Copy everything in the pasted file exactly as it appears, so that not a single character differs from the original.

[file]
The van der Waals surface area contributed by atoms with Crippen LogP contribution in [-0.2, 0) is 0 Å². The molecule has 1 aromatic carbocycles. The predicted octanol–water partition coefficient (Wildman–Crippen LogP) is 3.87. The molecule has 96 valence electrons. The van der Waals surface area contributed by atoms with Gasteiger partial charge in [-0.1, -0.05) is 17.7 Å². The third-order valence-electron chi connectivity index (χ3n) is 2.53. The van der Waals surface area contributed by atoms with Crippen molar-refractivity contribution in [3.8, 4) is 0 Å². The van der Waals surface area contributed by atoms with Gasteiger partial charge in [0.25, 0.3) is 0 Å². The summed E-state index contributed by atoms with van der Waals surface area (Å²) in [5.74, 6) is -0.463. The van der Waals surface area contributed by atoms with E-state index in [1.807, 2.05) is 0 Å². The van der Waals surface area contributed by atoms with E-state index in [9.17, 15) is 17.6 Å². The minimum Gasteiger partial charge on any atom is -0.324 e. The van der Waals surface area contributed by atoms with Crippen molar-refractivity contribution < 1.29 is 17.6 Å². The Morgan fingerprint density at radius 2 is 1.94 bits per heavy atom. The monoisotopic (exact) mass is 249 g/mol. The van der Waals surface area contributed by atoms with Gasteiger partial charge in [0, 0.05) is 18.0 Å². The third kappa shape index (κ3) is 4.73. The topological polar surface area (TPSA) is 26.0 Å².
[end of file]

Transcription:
The van der Waals surface area contributed by atoms with Crippen LogP contribution in [-0.2, 0) is 0 Å². The molecule has 1 aromatic carbocycles. The predicted octanol–water partition coefficient (Wildman–Crippen LogP) is 3.87. The molecule has 96 valence electrons. The van der Waals surface area contributed by atoms with Gasteiger partial charge in [-0.1, -0.05) is 17.7 Å². The third-order valence-electron chi connectivity index (χ3n) is 2.53. The van der Waals surface area contributed by atoms with Crippen molar-refractivity contribution in [3.8, 4) is 0 Å². The van der Waals surface area contributed by atoms with Gasteiger partial charge in [0.25, 0.3) is 0 Å². The summed E-state index contributed by atoms with van der Waals surface area (Å²) in [5.74, 6) is -0.463. The van der Waals surface area contributed by atoms with E-state index in [1.807, 2.05) is 0 Å². The van der Waals surface area contributed by atoms with E-state index in [9.17, 15) is 17.6 Å². The minimum Gasteiger partial charge on any atom is -0.324 e. The van der Waals surface area contributed by atoms with Crippen molar-refractivity contribution < 1.29 is 17.6 Å². The Morgan fingerprint density at radius 2 is 1.94 bits per heavy atom. The monoisotopic (exact) mass is 249 g/mol. The van der Waals surface area contributed by atoms with Gasteiger partial charge in [0, 0.05) is 18.0 Å². The third kappa shape index (κ3) is 4.73. The topological polar surface area (TPSA) is 26.0 Å².